In copyright infringement suit accusing Netflix series Narcos of infringing memoir written by journalist and former mistress of drug lord Pablo Escobar, district court denies defendants’ motion to dismiss for lack of standing, holding plaintiff’s assignment of motion picture rights did not expressly include right to sue for past infringement.
Colombian journalist Virginia Vallejo’s memoir, Amando a Pablo, Odiando a Escobar (Loving Pablo, Hating Escobar), recounts her time as the mistress of Colombian drug lord Pablo Escobar. Vallejo brought a copyright infringement suit against defendants, the producers and distributors of Narcos, a series about the Colombian drug trade available for streaming on Netflix. Defendants brought a motion to dismiss for lack of subject matter jurisdiction, arguing that Vallejo had assigned away motion picture rights in her memoir, and therefore lacked standing to bring suit. The district court denied defendants’ motion, holding that plaintiff had standing to sue.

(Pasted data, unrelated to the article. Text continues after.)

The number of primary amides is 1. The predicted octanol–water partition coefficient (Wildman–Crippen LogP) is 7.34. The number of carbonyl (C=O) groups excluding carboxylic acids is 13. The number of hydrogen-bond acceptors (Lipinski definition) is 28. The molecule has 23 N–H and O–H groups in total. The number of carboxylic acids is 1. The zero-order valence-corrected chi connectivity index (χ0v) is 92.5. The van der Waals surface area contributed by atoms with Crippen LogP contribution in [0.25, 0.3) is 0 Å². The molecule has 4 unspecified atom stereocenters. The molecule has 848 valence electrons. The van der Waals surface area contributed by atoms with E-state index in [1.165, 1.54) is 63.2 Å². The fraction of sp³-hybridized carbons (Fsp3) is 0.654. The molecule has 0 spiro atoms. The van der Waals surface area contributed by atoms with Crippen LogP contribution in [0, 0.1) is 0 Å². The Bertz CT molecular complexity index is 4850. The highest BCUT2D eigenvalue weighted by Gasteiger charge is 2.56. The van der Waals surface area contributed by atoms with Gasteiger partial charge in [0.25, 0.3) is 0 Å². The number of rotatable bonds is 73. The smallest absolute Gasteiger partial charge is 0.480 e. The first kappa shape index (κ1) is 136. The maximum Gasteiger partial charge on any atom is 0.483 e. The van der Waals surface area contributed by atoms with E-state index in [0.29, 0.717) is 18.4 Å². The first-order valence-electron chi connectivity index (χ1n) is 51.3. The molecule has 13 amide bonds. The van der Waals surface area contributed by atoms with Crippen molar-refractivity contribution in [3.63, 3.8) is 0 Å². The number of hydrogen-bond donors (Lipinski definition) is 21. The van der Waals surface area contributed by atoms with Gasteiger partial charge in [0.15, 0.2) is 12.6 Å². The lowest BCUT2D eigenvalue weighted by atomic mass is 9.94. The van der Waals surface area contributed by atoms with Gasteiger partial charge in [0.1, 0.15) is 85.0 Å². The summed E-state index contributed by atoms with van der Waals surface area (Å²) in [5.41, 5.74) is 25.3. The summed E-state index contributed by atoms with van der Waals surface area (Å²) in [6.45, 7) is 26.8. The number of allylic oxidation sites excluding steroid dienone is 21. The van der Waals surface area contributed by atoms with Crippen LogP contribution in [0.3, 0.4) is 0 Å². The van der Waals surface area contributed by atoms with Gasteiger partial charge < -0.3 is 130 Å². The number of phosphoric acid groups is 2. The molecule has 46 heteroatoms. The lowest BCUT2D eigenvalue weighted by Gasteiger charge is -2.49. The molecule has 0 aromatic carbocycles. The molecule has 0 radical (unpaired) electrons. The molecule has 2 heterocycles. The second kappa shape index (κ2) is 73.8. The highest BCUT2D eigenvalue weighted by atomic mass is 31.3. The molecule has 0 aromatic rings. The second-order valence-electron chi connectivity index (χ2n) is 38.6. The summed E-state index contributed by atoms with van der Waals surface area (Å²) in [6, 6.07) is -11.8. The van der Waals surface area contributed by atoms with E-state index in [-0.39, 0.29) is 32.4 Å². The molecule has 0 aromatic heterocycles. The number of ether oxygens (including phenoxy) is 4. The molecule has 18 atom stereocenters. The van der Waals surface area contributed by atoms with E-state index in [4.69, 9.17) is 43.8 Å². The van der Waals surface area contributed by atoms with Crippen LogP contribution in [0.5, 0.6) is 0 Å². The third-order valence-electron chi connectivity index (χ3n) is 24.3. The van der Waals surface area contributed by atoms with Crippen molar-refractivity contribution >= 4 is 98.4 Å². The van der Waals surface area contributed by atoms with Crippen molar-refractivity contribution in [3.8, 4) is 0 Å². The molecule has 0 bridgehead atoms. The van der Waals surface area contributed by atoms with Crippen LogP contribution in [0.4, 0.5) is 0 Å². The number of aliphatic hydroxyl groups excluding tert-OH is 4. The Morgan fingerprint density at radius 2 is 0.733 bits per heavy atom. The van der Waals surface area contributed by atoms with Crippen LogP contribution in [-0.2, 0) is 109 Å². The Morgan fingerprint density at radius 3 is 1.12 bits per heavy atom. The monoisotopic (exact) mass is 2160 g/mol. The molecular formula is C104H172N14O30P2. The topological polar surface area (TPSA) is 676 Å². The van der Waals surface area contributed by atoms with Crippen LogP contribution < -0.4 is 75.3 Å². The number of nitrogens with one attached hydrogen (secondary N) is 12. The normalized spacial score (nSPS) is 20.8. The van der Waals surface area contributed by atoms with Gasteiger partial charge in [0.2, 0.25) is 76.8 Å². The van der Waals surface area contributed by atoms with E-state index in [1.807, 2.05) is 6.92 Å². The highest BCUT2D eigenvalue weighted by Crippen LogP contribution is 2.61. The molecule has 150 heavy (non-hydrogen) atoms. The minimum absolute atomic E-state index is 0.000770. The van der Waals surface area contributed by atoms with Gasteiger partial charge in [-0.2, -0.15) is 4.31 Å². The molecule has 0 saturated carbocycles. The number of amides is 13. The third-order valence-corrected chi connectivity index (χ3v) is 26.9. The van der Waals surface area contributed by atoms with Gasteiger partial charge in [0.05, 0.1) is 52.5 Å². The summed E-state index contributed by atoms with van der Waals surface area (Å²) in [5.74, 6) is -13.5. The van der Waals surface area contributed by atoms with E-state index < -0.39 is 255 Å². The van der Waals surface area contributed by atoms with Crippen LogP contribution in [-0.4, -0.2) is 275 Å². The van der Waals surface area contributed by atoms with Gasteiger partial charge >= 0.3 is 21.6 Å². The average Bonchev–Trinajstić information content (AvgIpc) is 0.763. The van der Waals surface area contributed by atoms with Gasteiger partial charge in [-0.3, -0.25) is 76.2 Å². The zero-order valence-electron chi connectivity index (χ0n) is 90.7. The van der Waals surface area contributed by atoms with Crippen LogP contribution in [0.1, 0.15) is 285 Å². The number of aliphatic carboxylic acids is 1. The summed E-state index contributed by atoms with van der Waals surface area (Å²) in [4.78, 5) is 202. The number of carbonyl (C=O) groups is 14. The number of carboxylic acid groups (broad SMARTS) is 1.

Defendants maintained that Vallejo lacked standing because on Jan. 4, 2013, she executed an agreement to assign her rights to make a motion picture of her memoir. Vallejo countered that the purchaser did not exercise the option until December 2015, more than 16 weeks after the first season of Narcos aired and, under the terms of the agreement, she still owned the rights to her memoir at the time of defendants’ infringement, and therefore has standing to sue.
The court agreed with plaintiff, finding that she retained all her rights in the memoir until the purchaser exercised its option, noting that language transferring causes of actions for prior infringements must be “explicit” and that the language in Vallejo’s agreement did not include an assignment of the right to sue for past infringement. She therefore had standing to sue for infringement occurring from the time Narcos was released until the time the purchaser exercised the option.
Summary prepared by Tal Dickstein and Lisa Rubin